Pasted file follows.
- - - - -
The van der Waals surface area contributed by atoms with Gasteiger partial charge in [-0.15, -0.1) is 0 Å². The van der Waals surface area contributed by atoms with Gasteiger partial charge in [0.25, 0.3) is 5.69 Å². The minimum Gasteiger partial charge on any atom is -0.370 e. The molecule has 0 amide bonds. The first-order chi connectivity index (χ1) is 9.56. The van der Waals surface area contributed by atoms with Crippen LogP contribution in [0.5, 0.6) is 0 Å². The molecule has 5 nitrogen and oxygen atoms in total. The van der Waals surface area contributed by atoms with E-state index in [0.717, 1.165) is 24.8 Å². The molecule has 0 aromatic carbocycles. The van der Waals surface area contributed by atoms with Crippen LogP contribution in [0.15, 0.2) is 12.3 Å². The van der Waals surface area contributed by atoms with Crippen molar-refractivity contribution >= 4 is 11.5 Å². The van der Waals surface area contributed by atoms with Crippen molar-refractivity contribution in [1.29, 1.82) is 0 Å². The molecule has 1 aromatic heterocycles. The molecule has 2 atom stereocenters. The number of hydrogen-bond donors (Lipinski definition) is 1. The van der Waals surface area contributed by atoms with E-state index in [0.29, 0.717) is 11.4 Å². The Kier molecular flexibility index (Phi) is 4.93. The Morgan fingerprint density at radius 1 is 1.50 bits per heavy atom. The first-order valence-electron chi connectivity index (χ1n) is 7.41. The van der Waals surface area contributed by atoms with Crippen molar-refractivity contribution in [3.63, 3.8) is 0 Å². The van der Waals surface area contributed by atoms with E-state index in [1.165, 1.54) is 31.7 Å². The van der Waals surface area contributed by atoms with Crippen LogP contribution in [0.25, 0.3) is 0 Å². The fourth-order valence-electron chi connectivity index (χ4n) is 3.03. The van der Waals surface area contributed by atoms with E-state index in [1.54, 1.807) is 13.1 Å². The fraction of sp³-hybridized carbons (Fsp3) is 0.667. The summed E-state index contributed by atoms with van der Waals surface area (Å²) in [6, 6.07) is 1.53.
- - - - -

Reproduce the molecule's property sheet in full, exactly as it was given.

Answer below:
The van der Waals surface area contributed by atoms with Gasteiger partial charge in [-0.15, -0.1) is 0 Å². The van der Waals surface area contributed by atoms with Gasteiger partial charge in [0.25, 0.3) is 5.69 Å². The minimum Gasteiger partial charge on any atom is -0.370 e. The molecule has 0 amide bonds. The first-order chi connectivity index (χ1) is 9.56. The van der Waals surface area contributed by atoms with Crippen LogP contribution in [0.5, 0.6) is 0 Å². The molecule has 5 nitrogen and oxygen atoms in total. The van der Waals surface area contributed by atoms with E-state index in [0.717, 1.165) is 24.8 Å². The molecule has 0 aromatic carbocycles. The van der Waals surface area contributed by atoms with Crippen LogP contribution in [0.15, 0.2) is 12.3 Å². The van der Waals surface area contributed by atoms with Crippen molar-refractivity contribution >= 4 is 11.5 Å². The van der Waals surface area contributed by atoms with Crippen molar-refractivity contribution in [1.29, 1.82) is 0 Å². The molecule has 1 aromatic heterocycles. The molecule has 2 atom stereocenters. The number of hydrogen-bond donors (Lipinski definition) is 1. The van der Waals surface area contributed by atoms with E-state index in [0.29, 0.717) is 11.4 Å². The Kier molecular flexibility index (Phi) is 4.93. The Morgan fingerprint density at radius 1 is 1.50 bits per heavy atom. The first-order valence-electron chi connectivity index (χ1n) is 7.41. The van der Waals surface area contributed by atoms with Crippen molar-refractivity contribution in [3.63, 3.8) is 0 Å². The van der Waals surface area contributed by atoms with E-state index in [1.165, 1.54) is 31.7 Å². The van der Waals surface area contributed by atoms with Crippen LogP contribution in [0.25, 0.3) is 0 Å². The fourth-order valence-electron chi connectivity index (χ4n) is 3.03. The van der Waals surface area contributed by atoms with E-state index in [1.54, 1.807) is 13.1 Å². The fraction of sp³-hybridized carbons (Fsp3) is 0.667. The summed E-state index contributed by atoms with van der Waals surface area (Å²) in [6, 6.07) is 1.53.